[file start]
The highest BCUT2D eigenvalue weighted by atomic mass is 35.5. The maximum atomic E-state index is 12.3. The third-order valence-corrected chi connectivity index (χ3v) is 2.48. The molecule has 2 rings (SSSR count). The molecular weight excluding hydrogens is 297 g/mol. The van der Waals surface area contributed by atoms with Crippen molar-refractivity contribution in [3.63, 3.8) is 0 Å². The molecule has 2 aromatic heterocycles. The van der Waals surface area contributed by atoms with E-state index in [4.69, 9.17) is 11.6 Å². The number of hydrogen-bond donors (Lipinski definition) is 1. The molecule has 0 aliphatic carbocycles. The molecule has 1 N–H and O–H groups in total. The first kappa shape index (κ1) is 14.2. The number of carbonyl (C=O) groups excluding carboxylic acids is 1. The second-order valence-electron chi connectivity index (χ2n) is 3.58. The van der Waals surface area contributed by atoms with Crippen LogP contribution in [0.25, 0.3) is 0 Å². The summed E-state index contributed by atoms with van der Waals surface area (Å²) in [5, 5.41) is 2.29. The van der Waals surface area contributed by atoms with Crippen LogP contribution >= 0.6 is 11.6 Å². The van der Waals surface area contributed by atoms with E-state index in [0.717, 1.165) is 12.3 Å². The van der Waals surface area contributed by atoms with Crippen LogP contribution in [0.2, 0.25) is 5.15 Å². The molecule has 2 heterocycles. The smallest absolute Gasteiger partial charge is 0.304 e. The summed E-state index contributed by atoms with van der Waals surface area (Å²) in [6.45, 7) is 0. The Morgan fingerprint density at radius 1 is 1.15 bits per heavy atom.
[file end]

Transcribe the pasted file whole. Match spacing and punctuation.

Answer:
The highest BCUT2D eigenvalue weighted by atomic mass is 35.5. The maximum atomic E-state index is 12.3. The third-order valence-corrected chi connectivity index (χ3v) is 2.48. The molecule has 2 rings (SSSR count). The molecular weight excluding hydrogens is 297 g/mol. The van der Waals surface area contributed by atoms with Crippen molar-refractivity contribution in [3.63, 3.8) is 0 Å². The molecule has 2 aromatic heterocycles. The van der Waals surface area contributed by atoms with E-state index in [4.69, 9.17) is 11.6 Å². The number of hydrogen-bond donors (Lipinski definition) is 1. The molecule has 0 aliphatic carbocycles. The molecule has 1 N–H and O–H groups in total. The first kappa shape index (κ1) is 14.2. The number of carbonyl (C=O) groups excluding carboxylic acids is 1. The second-order valence-electron chi connectivity index (χ2n) is 3.58. The van der Waals surface area contributed by atoms with Crippen LogP contribution in [0.25, 0.3) is 0 Å². The summed E-state index contributed by atoms with van der Waals surface area (Å²) in [5, 5.41) is 2.29. The van der Waals surface area contributed by atoms with Crippen LogP contribution >= 0.6 is 11.6 Å². The van der Waals surface area contributed by atoms with E-state index in [0.717, 1.165) is 12.3 Å². The van der Waals surface area contributed by atoms with Crippen LogP contribution in [0.2, 0.25) is 5.15 Å². The molecule has 2 heterocycles. The smallest absolute Gasteiger partial charge is 0.304 e. The summed E-state index contributed by atoms with van der Waals surface area (Å²) in [6.45, 7) is 0. The Morgan fingerprint density at radius 1 is 1.15 bits per heavy atom.